Diary of an AIDS activist

Cheng Xiangyang of AIDS charity 爱源 talks to Alec Ash in Beijing


“In 1997, in my village in Henan province, China, people started to die inexplicably. There were certain symptoms they all had in common: fever, diarrhoea, and so on. More and more of us fell sick and died. The doctors said there was no virus - but they didn't test for HIV. A rumour spread that it might be AIDS, so we found some books and pamphlets. One related the symptoms: long-lasting fever, diarrhoea, just what everyone was falling sick with. By this time, a lot of people had died. When a doctor from outside our local area confirmed it was AIDS, we knew what had happened.

In the early 90s, the tax burden was very heavy. We didn't make enough money to live on from farming, so there was no other option but to sell blood to the local hospitals. You could earn money, and the government assured us that selling blood wouldn't affect our health. In fact, it has killed many of us. The hospitals took valuable blood plasma out of the blood, by putting all the blood into a mixer. At this time the blood became contaminated. Then they re-injected the mixed blood back into everyone.

Everyone who had sold blood was terrified. They all knew they would likely get AIDS. But no outside the affected villages cared. We went to Beijing to petition, but through formal channels we couldn't find any help. Media within China couldn't report this, we had to find foreign media to report it. It was very sensitive. You couldn't bring outsiders into the AIDS villages, especially not foreigners. The government just ignored us.

My wife died last December, before the Chinese New Year. She had sold her blood, and was diagnosed with AIDS in 2004. I felt hate. But it's hard to say who I hated, who I blamed. She was very sick for four days, then died with me by her side. I have a daughter, she's healthy. And I didn't sell blood myself, so I'm not sick. Everyone in the village was afraid of those with AIDS. Their relatives were too frightened to visit them, to eat from the same plate. Hospitals weren't willing to operate, because of all the infected blood. There's still too little knowledge, too much prejudice.

After 2004, Beijing openly acknowledged the problem, and it was easier to help the situation. That was when my charity, Loving Source, officially opened - we had been working underground for a couple of years before that. From the government, we demanded free access to doctors and compensation for the sick - they were both given when Beijing changed its tune in 2004. But all the while, more and more people were dying.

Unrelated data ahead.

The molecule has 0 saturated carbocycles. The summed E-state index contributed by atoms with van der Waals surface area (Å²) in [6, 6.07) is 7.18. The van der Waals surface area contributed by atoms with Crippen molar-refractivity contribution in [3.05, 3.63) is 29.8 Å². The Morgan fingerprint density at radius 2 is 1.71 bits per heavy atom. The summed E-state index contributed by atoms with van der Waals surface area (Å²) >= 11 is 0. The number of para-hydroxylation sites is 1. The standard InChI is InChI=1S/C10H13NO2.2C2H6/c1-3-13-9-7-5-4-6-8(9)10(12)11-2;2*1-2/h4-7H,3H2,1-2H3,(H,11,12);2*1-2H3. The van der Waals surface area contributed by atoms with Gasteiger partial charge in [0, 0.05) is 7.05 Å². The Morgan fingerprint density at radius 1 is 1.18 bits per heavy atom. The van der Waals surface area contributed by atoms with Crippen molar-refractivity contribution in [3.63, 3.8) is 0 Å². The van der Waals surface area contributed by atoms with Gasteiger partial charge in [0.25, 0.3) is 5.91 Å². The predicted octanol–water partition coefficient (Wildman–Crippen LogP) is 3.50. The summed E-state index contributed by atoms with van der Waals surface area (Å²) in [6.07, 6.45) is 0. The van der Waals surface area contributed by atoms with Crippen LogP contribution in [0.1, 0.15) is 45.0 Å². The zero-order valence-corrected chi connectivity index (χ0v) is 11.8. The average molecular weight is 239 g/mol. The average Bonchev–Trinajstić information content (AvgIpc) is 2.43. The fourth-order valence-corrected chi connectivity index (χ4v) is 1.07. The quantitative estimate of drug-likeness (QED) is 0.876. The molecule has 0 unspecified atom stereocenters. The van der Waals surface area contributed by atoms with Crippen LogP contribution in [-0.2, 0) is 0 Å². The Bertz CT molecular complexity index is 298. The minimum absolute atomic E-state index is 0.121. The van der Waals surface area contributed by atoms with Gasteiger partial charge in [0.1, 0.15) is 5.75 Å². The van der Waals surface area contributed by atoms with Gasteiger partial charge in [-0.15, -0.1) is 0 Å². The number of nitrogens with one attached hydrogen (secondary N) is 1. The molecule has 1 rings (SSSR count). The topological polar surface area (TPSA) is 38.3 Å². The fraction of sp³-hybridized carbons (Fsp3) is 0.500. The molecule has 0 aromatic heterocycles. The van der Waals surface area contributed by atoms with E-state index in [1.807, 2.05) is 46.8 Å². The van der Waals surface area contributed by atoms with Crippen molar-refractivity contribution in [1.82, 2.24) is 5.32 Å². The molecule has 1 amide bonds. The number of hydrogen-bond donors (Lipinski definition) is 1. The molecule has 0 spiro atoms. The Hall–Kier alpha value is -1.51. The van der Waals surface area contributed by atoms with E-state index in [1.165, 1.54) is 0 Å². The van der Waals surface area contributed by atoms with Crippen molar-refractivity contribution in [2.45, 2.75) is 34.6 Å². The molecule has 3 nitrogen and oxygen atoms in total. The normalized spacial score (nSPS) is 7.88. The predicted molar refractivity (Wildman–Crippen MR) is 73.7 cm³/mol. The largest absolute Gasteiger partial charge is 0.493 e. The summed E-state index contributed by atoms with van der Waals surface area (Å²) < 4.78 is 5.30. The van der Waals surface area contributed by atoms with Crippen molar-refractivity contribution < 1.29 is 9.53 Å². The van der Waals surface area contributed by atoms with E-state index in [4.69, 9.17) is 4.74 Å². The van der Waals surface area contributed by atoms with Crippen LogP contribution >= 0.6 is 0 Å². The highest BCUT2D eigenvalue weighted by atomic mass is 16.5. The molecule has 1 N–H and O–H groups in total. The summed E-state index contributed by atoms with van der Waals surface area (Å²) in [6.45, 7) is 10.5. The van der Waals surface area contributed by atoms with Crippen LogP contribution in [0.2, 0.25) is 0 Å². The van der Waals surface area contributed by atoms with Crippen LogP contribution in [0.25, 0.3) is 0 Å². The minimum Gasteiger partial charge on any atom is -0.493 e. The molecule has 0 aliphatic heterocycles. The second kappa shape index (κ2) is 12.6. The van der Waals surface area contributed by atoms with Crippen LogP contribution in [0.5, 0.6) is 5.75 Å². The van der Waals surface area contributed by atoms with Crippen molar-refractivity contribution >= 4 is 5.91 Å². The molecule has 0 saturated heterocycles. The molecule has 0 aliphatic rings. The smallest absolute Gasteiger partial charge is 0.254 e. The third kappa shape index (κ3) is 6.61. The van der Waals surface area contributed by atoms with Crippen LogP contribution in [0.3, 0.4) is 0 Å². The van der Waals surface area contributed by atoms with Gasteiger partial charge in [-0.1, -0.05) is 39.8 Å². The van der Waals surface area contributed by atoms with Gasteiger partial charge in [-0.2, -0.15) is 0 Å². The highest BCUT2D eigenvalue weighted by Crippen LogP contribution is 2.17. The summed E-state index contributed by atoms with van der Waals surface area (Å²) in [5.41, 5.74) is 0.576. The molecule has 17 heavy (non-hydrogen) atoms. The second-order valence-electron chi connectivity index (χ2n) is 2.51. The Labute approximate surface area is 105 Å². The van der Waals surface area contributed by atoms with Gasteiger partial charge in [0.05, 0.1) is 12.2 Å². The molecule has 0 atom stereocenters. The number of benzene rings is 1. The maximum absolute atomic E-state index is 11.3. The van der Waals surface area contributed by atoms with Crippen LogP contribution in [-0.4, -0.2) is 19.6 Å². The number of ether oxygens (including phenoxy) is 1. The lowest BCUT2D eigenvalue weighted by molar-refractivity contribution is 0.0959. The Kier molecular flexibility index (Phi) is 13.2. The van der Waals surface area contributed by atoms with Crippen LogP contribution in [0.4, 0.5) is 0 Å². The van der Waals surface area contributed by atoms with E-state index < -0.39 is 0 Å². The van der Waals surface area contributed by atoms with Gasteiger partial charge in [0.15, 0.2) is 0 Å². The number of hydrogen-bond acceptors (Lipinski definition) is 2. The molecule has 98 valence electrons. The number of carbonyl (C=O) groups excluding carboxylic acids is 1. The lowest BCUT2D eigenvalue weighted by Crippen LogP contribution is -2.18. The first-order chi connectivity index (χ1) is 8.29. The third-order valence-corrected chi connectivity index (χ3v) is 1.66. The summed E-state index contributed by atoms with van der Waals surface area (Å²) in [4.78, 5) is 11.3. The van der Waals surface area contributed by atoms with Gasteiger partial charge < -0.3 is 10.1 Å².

I spend most of my time in AIDS villages like mine, in Henan. I bring medicine, rice, clothes, books - all donated by friends or thanks to overseas benefactors. Kids are the most pitiful. For many, their mums and dads are dead from AIDS, they have no education and malnutrition. Hundreds of them are sick, and the rest are all deeply emotionally affected. I aim to keep them healthy, but also happy. I organise film screenings, internet sessions, sing-alongs, and sometimes trips to big cities, as they've never left their villages.

There are over 8,000 AIDS patients in my county alone, and a lot of them are very poor farmers. There are some things the Chinese government can't or won't do. Although treatment is free, living costs aren't, nor is sending your kid to school - and sick people can't pay those costs. The compensation to AIDS victims is 50 yuan a month (£4.67), sometimes not even that. That's not nearly enough. The government admits the problem, but not their responsibility, that it was their fault. They simply don't talk about where the AIDS outbreak originated.

For the future, I hope that AIDS orphans don't grow up under the shadow of their experience, and that things are better for the next generation. I hope they won't be duped by the government, as we were when we sold our blood. But they could never forget this tragedy. They all know how their parents died.”